SC state senator brings medical marijuana bill to chamber floor after years of effort

COLUMBIA, SC (WOLO) — One Republican state senator has been working on a bill to legalize cannabis for medicinal use for more than seven years.

This week was he first time that bill has been discussed on the chamber floor after being blocked by one vote last session.

“I mean what we’re talking about in this bill is empowering physicians to provide patients with medicine that we know can help them,” said Sen. Tom Davis from Beaufort.

The bill would still forbid smokable products and medical marijuana would only be available for patients with a certain set of conditions, such as cancer, Crohn’s disease and PTSD.

“We’ve got 37 states that have legalized it for medical purposes. 37 states that have recognized that physicians ought to be the ones in consultation to decide upon a course of treatment,” Davis said. “I think at the end of the day that’s what the South Carolina Senate will approve, the House will as well and Governor McMaster will sign it into law.”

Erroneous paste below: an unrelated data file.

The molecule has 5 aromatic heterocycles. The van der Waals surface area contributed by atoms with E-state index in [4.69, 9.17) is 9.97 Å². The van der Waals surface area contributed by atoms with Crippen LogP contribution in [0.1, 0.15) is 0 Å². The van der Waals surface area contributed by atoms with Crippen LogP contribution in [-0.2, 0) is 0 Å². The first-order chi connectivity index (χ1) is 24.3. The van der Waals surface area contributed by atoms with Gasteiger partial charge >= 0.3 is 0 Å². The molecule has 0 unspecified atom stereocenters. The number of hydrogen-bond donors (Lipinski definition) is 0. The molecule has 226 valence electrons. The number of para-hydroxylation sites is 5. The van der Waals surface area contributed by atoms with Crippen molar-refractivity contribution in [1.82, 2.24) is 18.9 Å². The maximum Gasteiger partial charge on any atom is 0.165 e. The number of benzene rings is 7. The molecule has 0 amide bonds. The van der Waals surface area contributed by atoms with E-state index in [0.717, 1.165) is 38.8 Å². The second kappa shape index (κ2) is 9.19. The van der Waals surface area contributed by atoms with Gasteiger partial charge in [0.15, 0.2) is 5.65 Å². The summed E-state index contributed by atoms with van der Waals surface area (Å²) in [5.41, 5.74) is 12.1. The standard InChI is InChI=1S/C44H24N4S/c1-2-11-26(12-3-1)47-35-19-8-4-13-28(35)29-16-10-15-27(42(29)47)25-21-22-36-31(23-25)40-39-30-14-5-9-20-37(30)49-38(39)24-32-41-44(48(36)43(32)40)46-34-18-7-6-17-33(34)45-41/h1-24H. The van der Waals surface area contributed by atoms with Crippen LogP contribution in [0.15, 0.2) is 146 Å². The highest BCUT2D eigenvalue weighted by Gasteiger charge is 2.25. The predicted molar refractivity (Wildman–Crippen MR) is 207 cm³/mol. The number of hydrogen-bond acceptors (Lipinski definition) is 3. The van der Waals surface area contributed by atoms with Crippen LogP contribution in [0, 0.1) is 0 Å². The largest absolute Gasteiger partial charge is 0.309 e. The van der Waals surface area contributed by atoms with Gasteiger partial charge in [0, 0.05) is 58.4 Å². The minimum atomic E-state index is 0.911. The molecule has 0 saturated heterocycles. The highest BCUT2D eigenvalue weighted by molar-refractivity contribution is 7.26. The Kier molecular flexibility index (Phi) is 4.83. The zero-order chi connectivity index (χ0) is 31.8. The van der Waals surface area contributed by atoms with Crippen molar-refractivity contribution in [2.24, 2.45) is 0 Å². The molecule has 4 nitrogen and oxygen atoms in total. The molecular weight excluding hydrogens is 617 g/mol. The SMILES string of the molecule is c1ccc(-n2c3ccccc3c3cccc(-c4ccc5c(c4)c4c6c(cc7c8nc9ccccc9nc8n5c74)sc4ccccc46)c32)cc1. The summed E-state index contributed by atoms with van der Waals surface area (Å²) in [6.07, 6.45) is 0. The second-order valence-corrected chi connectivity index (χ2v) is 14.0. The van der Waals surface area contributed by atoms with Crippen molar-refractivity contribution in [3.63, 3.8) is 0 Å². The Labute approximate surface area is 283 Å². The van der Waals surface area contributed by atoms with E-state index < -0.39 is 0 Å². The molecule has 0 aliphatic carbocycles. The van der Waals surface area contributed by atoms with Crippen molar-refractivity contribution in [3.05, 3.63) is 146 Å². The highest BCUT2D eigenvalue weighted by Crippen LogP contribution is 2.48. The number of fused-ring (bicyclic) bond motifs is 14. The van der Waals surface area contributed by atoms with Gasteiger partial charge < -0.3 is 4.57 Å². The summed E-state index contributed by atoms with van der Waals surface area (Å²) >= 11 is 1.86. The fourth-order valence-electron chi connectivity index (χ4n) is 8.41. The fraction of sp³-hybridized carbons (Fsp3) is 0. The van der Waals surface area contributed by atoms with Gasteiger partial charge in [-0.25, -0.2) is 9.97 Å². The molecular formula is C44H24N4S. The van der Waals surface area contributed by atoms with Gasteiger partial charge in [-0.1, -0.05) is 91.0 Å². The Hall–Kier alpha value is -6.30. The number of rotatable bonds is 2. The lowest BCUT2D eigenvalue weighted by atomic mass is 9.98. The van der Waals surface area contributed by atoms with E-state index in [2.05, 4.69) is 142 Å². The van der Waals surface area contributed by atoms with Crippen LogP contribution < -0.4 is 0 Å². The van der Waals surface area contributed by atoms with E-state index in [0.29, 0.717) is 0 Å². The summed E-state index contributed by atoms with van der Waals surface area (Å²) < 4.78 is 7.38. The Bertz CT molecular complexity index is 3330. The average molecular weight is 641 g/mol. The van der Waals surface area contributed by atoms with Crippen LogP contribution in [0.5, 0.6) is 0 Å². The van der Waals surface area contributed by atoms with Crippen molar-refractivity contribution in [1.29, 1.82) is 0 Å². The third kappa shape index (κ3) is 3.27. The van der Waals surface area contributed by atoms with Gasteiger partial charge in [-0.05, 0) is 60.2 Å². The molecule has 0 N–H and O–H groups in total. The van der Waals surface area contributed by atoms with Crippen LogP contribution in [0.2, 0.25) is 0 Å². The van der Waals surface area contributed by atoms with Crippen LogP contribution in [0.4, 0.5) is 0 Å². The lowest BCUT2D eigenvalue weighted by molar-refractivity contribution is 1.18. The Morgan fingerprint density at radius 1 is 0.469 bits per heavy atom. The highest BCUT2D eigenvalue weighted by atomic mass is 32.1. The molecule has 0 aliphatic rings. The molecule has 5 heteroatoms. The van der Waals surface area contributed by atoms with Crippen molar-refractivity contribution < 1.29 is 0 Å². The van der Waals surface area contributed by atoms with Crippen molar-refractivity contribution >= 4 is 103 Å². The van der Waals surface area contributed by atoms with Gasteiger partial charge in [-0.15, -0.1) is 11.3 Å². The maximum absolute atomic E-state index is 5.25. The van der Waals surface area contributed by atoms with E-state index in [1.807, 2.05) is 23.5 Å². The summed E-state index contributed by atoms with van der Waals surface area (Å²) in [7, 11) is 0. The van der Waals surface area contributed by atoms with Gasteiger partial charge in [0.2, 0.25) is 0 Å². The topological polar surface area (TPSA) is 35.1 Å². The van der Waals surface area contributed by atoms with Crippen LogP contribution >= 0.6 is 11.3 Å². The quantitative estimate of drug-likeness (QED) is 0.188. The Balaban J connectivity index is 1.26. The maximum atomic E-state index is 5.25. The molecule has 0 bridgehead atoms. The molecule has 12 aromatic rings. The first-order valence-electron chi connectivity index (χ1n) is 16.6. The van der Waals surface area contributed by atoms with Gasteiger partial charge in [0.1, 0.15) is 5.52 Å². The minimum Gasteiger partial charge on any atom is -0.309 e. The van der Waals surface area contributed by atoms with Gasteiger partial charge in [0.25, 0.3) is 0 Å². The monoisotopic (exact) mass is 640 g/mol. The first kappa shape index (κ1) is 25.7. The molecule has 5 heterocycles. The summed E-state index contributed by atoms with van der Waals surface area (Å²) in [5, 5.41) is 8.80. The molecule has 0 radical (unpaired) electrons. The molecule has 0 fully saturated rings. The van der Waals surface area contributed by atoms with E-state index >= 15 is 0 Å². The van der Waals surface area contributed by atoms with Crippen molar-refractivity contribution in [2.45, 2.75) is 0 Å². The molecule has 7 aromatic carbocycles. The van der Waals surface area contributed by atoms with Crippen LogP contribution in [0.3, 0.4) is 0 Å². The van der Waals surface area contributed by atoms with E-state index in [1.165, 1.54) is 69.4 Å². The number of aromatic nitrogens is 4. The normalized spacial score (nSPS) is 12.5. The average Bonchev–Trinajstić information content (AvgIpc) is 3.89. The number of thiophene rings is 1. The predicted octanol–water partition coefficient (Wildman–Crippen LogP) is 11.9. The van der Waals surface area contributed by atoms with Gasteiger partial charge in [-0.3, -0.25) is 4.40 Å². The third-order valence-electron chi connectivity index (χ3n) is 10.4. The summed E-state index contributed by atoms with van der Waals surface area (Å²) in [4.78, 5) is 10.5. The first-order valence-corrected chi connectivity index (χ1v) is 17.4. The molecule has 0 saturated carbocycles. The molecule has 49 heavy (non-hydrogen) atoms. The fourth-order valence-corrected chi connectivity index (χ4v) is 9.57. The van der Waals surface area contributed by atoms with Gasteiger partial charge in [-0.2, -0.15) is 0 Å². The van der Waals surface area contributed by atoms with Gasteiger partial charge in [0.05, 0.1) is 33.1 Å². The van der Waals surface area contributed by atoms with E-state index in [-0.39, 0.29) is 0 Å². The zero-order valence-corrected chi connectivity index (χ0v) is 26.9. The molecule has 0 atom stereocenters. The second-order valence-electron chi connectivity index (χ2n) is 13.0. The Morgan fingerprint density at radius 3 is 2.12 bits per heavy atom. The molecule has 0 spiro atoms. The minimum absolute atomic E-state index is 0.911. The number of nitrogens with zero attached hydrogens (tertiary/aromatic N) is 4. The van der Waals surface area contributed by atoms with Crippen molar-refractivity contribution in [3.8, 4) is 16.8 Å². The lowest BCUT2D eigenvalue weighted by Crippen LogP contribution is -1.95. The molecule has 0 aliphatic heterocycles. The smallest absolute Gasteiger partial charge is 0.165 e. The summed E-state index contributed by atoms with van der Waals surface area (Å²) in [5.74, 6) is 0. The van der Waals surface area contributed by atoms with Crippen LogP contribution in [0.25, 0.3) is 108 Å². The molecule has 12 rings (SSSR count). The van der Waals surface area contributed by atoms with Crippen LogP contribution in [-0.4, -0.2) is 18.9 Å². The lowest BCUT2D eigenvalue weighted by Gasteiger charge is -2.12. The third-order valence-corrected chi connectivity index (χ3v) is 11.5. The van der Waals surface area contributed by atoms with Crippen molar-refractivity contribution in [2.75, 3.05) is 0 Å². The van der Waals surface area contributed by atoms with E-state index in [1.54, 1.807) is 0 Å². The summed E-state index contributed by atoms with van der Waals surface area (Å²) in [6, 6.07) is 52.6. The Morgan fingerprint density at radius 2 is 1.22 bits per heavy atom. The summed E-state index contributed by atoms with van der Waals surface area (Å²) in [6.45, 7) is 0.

Davis has been proposing medical marijuana since 2014 and has invested years of research into the issue. He has answered questions about concerns over the bill at the statehouse this week.

“There have been concerns expressed in regard to if someone with a medical cannabis card divert it for recreational use. I think we have safeguards in there that guard against that,” the senator said. “There are some who have issued concerns about whether cannabis will be safe for public consumption. We have provisions in the bill that require independent labs to view it for purity and label it in terms of the ratio of CBD to THC. A lot of safety protocols are in place.”

However, just this year, an Aiken County Sheriff wrote against medical marijuana in a message paid for by the South Carolina Republican Party. Yet the Republican senator behind the cannabis bill says there should be no doubt concerning the need for marijuana when it comes to certain ailments.

“Even the opponents of the bill would concede that cannabis could be of medicinal benefit with certain conditions. The weight of medical evidence in that regard is overwhelming. That’s not being disputed anymore,” Davis concluded

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